CBD is one of the 540 chemical compounds identified in the Cannabis sativa (C. sativa) plant. CBD and tetrahydrocannabinol (THC) are both cannabinoids. These compounds act on cannabinoid receptors located in the brain and throughout the body.
Is CBD legal? Hemp-derived CBD products with less than 0.3% THC are legal federally but still illegal under some state laws. Cannabis-derived CBD products, on the other hand, are illegal federally but legal under some state laws. Check local legislation, especially when traveling. Also, keep in mind that the Food and Drug Administration (FDA) have not approved nonprescription CBD products, which may be inaccurately labeled.
Unlike CBD oil, which usually comes in a glass bottle with a dropper, CBD paste comes in a syringe. Due to its thick consistency, CBD paste is difficult to use with a dropper. A syringe, on the other hand, allows for easy and precise dosages.
Learn whether CBD can cause a “high” here.
One potential benefit of using CBD paste over other formulations is its versatility. Most manufacturers of CBD paste use natural oils, such as coconut oil or hemp oil, and other edible ingredients, such as butter. This means that people can take CBD paste sublingually by placing it under the tongue.
People can also consume CBD paste orally by mixing it into foods or drinks. People can also use it topically by applying it directly to their skin.
Learn about other types of CBD products here.
Current research suggests that CBD, in general, may offer a wide range of therapeutic benefits. One of the most well-researched effects is the clinical application of CBD for the treatment of epileptic seizures.
In a 2018 review article, researchers analyzed findings from four clinical trials that examined the use of CBD in people with uncontrolled epilepsy. According to their results, daily doses of 10 and 20 milligrams (mg) of CBD per kilogram (kg) of body weight led to at least a 50% reduction in seizure frequency.
A more recent 2020 study also pooled survey responses from 340 participants. According to the authors, most respondents who used CBD reported using it for stress relief, relaxation, and sleep.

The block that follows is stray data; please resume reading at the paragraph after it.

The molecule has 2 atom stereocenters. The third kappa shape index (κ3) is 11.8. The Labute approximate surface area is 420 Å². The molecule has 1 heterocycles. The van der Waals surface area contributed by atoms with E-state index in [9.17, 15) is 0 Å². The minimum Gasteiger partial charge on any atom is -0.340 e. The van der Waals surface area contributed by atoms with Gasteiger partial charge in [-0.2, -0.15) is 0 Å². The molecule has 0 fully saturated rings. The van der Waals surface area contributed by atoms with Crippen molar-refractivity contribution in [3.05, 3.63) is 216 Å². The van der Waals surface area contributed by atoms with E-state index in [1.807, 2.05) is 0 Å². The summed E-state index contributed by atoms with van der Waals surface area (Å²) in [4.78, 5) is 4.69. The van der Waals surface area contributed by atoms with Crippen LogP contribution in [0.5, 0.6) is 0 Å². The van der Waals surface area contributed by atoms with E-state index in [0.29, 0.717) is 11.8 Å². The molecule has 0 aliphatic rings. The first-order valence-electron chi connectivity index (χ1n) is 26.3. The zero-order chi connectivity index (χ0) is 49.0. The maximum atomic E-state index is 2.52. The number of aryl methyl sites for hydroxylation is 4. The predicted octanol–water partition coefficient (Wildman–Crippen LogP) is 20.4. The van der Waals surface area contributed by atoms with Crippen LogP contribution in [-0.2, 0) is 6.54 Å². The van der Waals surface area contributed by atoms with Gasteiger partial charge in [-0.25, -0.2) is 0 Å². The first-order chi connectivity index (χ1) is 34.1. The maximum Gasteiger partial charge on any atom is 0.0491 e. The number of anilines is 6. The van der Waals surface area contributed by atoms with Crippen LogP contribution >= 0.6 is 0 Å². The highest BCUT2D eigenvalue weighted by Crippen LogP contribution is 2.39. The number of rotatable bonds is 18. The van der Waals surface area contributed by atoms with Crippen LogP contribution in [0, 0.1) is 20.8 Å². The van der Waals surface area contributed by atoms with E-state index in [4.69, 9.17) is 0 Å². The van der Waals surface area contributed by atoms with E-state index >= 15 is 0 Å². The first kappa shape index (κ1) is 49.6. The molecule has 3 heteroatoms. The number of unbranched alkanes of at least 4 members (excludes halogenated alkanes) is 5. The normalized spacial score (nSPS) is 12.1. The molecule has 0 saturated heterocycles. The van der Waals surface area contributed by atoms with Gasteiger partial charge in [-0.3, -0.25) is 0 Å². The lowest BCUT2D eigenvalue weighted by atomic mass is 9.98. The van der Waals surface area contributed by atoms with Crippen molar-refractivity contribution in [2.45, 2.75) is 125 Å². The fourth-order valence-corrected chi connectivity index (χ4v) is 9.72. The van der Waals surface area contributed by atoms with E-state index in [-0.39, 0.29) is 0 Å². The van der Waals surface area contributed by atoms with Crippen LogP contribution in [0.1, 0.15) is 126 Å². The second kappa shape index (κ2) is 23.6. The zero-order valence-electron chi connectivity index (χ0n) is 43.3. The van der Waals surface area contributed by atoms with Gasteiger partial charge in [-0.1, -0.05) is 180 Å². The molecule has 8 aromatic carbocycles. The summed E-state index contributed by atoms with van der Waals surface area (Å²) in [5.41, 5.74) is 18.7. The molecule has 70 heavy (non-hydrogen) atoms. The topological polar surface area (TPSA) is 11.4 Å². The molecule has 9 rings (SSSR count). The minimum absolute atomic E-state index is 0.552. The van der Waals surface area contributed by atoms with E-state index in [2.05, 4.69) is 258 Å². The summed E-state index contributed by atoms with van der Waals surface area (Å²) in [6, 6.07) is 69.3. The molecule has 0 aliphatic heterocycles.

The authors also reported that most consumers used uncontrolled doses, and over 50% of respondents experienced at least one side effect.
There is some evidence that chronic and acute administration of CBD can improve psychotic symptoms in people with schizophrenia.
There was insufficient data regarding safety issues in any of the studies included in the review. Most studies reported no adverse effects or side effects with acute administration of CBD, and mild to moderate adverse effects with chronic administration.
Learn more about an FDA-approved CBD drug for two rare forms of childhood epilepsy here.
- changes in appetite
- changes in weight
- liver damage
- fertility problems among males
In a 2017 study, researchers sought to identify the potential adverse interactions between the first and only FDA-approved prescription CBD treatment Epidiolex and traditional antiepileptic drugs (AEDs).
This study consisted of 39 adults and 42 children currently receiving treatment for epilepsy. CBD doses ranged from 5–50 milligrams (mg) per kilogram (kg) of body weight per day.
The researchers identified significant adverse interaction between CBD and clobazam, topiramate, eslicarbazepine, zonisamide, and rufinamide.
Learn more about the side effects of CBD here.
Start with low doses. People who tolerate low doses of CBD can gradually increase their dose over time. Anyone who experiences adverse effects should discontinue use.
People who take prescription medication may want to consult their doctor before using CBD. A doctor may know whether or not CBD is likely to interact with their current medicine. They may also be able to recommend safe CBD doses.
Learn about CBD dosages here.
The FDA do not regulate or oversee the production or distribution of CBD paste. People interested in trying CBD paste or other CBD products should only buy from reputable manufacturers that fully utilize third-party testing.